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Glucose-Induced Glucagon-Like Peptide 1 Secretion Is Deficient in Patients with Non-Alcoholic Fatty Liver Disease

  • Christine Bernsmeier ,

    c.bernsmeier@unibas.ch

    Affiliations Division of Gastroenterology and Hepatology, University Hospital Basel, Basel, Switzerland, Department of Biomedicine, University Hospital Basel, Basel, Switzerland

  • Anne C. Meyer-Gerspach,

    Affiliation Department of Biomedicine, University Hospital Basel, Basel, Switzerland

  • Lea S. Blaser,

    Affiliation Department of Biomedicine, University Hospital Basel, Basel, Switzerland

  • Lia Jeker,

    Affiliation Department of Biomedicine, University Hospital Basel, Basel, Switzerland

  • Robert E. Steinert,

    Affiliation Department of Biomedicine, University Hospital Basel, Basel, Switzerland

  • Markus H. Heim,

    Affiliations Division of Gastroenterology and Hepatology, University Hospital Basel, Basel, Switzerland, Department of Biomedicine, University Hospital Basel, Basel, Switzerland

  • Christoph Beglinger

    Affiliations Division of Gastroenterology and Hepatology, University Hospital Basel, Basel, Switzerland, Department of Biomedicine, University Hospital Basel, Basel, Switzerland

Glucose-Induced Glucagon-Like Peptide 1 Secretion Is Deficient in Patients with Non-Alcoholic Fatty Liver Disease

  • Christine Bernsmeier, 
  • Anne C. Meyer-Gerspach, 
  • Lea S. Blaser, 
  • Lia Jeker, 
  • Robert E. Steinert, 
  • Markus H. Heim, 
  • Christoph Beglinger
PLOS
x

Abstract

Background & Aims

The incretins glucagon-like peptide-1 (GLP-1) and glucose-dependent insulinotropic polypeptide (GIP) are gastrointestinal peptide hormones regulating postprandial insulin release from pancreatic β-cells. GLP-1 agonism is a treatment strategy in Type 2 diabetes and is evaluated in Non-alcoholic fatty liver disease (NAFLD). However, the role of incretins in its pathophysiology is insufficiently understood. Studies in mice suggest improvement of hepatic steatosis by GLP-1 agonism. We determined the secretion of incretins after oral glucose administration in non-diabetic NAFLD patients.

Methods

N = 52 patients (n = 16 NAFLD and n = 36 Non-alcoholic steatohepatitis (NASH) patients) and n = 50 matched healthy controls were included. Standardized oral glucose tolerance test was performed. Glucose, insulin, glucagon, GLP-1 and GIP plasma levels were measured sequentially for 120 minutes after glucose administration.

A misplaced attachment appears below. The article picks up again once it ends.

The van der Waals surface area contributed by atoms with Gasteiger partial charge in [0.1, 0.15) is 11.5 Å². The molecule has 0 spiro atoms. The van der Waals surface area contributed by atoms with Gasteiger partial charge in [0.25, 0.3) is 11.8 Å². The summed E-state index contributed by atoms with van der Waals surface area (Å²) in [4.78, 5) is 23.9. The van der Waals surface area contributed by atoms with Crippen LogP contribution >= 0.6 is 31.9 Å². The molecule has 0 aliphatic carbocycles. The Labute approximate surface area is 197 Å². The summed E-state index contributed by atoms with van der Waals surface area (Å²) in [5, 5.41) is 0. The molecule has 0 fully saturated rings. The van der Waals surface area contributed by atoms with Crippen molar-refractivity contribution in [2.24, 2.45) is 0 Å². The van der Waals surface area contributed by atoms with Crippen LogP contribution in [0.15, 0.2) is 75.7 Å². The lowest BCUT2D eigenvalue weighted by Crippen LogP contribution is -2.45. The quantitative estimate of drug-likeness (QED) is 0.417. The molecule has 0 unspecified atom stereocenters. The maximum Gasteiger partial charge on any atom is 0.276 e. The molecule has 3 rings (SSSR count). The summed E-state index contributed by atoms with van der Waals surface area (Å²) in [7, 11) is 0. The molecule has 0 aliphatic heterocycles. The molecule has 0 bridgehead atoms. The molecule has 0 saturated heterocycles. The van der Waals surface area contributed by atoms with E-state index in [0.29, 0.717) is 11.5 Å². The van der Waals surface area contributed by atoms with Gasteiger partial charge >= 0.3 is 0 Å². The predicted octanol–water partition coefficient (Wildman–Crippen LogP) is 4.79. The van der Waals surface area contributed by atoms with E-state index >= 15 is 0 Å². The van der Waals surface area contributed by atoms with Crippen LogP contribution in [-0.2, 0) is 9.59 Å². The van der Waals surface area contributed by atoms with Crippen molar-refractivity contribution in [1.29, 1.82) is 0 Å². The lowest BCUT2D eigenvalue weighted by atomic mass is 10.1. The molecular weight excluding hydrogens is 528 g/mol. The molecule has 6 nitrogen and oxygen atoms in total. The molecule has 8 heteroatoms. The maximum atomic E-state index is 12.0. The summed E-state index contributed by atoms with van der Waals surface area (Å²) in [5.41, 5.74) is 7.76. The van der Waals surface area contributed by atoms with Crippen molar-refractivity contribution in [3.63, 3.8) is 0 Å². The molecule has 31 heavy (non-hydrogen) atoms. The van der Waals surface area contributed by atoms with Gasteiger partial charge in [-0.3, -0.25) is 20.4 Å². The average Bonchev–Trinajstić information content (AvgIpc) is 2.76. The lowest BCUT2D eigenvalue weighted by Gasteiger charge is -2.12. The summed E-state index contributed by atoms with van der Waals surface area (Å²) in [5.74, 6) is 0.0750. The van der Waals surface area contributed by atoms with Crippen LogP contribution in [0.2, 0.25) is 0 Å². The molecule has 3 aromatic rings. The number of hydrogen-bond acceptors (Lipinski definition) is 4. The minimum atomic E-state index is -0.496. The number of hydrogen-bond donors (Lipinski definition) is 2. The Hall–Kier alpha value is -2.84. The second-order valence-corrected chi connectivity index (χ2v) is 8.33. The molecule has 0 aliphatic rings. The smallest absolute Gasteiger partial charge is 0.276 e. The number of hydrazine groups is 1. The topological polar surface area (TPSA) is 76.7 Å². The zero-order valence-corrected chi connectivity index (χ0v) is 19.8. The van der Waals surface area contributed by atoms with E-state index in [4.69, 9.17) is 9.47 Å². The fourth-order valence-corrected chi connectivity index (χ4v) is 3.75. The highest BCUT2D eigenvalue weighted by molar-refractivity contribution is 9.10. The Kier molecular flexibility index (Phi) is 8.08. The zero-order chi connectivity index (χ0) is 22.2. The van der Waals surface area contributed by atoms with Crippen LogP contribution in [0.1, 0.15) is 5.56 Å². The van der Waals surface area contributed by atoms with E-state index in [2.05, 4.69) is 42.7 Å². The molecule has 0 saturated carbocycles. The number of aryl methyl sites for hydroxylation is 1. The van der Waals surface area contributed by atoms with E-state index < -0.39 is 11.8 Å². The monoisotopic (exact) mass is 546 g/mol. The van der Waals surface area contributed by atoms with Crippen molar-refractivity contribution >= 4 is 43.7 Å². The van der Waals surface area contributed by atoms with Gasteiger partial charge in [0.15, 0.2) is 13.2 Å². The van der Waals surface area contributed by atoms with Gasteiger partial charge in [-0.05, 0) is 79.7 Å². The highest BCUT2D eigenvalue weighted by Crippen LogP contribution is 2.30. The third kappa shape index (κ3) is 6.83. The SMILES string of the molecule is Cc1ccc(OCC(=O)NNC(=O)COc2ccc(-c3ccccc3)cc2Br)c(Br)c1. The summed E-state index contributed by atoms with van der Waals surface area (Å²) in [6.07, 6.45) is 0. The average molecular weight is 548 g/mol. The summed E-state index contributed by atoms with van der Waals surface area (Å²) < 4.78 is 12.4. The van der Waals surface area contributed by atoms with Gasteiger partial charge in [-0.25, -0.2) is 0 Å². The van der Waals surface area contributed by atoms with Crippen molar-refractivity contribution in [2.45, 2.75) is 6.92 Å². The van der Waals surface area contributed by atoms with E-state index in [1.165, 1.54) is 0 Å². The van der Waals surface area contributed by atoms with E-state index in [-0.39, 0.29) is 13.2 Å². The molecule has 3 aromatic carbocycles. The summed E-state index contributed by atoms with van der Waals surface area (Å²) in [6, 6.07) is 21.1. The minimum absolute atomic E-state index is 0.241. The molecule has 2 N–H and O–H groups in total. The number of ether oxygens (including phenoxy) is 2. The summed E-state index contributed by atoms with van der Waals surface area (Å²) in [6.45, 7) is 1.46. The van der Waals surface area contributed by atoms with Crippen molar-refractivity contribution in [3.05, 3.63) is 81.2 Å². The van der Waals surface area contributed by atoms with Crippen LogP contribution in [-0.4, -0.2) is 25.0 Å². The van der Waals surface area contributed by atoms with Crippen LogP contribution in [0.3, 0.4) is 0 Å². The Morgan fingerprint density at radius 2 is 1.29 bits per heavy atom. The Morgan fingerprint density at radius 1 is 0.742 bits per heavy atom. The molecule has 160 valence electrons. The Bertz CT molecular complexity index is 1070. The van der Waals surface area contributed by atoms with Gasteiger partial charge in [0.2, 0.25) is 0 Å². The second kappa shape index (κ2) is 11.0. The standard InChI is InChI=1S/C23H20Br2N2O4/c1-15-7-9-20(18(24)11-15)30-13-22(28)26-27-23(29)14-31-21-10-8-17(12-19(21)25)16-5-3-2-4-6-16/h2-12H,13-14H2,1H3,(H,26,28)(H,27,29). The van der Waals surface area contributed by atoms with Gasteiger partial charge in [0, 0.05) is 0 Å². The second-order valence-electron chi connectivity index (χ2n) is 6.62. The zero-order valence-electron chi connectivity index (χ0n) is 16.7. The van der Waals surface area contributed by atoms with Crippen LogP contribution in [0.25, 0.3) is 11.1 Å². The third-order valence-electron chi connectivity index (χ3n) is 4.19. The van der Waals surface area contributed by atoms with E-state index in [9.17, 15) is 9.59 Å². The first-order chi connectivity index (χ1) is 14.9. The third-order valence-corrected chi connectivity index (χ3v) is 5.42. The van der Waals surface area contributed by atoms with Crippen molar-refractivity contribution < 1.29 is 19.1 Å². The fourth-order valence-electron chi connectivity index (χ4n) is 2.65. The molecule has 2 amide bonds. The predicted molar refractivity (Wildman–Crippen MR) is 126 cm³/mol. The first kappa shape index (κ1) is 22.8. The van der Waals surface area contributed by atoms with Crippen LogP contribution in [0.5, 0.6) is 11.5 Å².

Results

Glucose induced GLP-1 secretion was significantly decreased in patients compared to controls (p<0.001). In contrast, GIP secretion was unchanged. There was no difference in GLP-1 and GIP secretion between NAFLD and NASH subgroups. All patients were insulin resistant, however HOMA2-IR was highest in the NASH subgroup. Fasting and glucose-induced insulin secretion was higher in NAFLD and NASH compared to controls, while the glucose lowering effect was diminished. Concomitantly, fasting glucagon secretion was significantly elevated in NAFLD and NASH.

Conclusions

Glucose-induced GLP-1 secretion is deficient in patients with NAFLD and NASH. GIP secretion is contrarily preserved. Insulin resistance, with hyperinsulinemia and hyperglucagonemia, is present in all patients, and is more severe in NASH compared to NAFLD. These pathophysiologic findings endorse the current evaluation of GLP-1 agonism for the treatment of NAFLD.

Introduction

Non-alcoholic fatty liver disease (NAFLD) has become the most frequent chronic liver disease in Western countries. Non-alcoholic steatohepatitis (NASH) is regarded as a subgroup of NAFLD defined by histological coexistence of hepatic steatosis and inflammation. However, some authors postulate different conditions of diseases for NAFLD and NASH [1], [2]. NASH, but not NAFLD, carries the risk of disease progression and complications such as cirrhosis, liver failure or hepatocellular carcinoma (HCC). NAFLD and NASH are associated with obesity, insulin resistance (IR) and type 2 diabetes mellitus (T2DM). The recommended treatment consists of diet combined with exercise, aiming at weight loss and improvement of insulin sensitivity. To date, no standardized pharmacological treatment has been approved [2], [3].

The main events in the pathophysiology of NAFLD/NASH are hepatic lipid accumulation, lipotoxicity and inflammation [4]. Hepatic lipid accumulation is due to different mechanisms, mainly increased dietary intake, de-novo lipogenesis and influx of free fatty acids (FFA). A major risk factor is IR. IR induces lipolysis in adipose tissues, hereby increasing flux of FFA into the liver [5].

The incretins, glucagon-like peptide-1 (GLP-1) and glucose-dependent insulinotropic polypeptide (GIP) are gastrointestinal peptide hormones regulating postprandial insulin release from pancreatic β-cells, the so-called “incretin effect”[6]. GLP-1 is released postprandially from endocrine L-cells into the splanchnic and portal circulation. It lowers plasma glucose and improves insulin sensitivity by increasing postprandial insulin release, decreasing glucagon secretion and delaying gastric emptying [7]. Additional effects include reduction in energy intake, increase in satiety [8], and weight loss [9]. GLP-1 agonism is an approved treatment strategy in T2DM using GLP-1 receptor (GLP-1R) agonists and dipeptidyl peptidase-4 (DPP-4) inhibitors [10].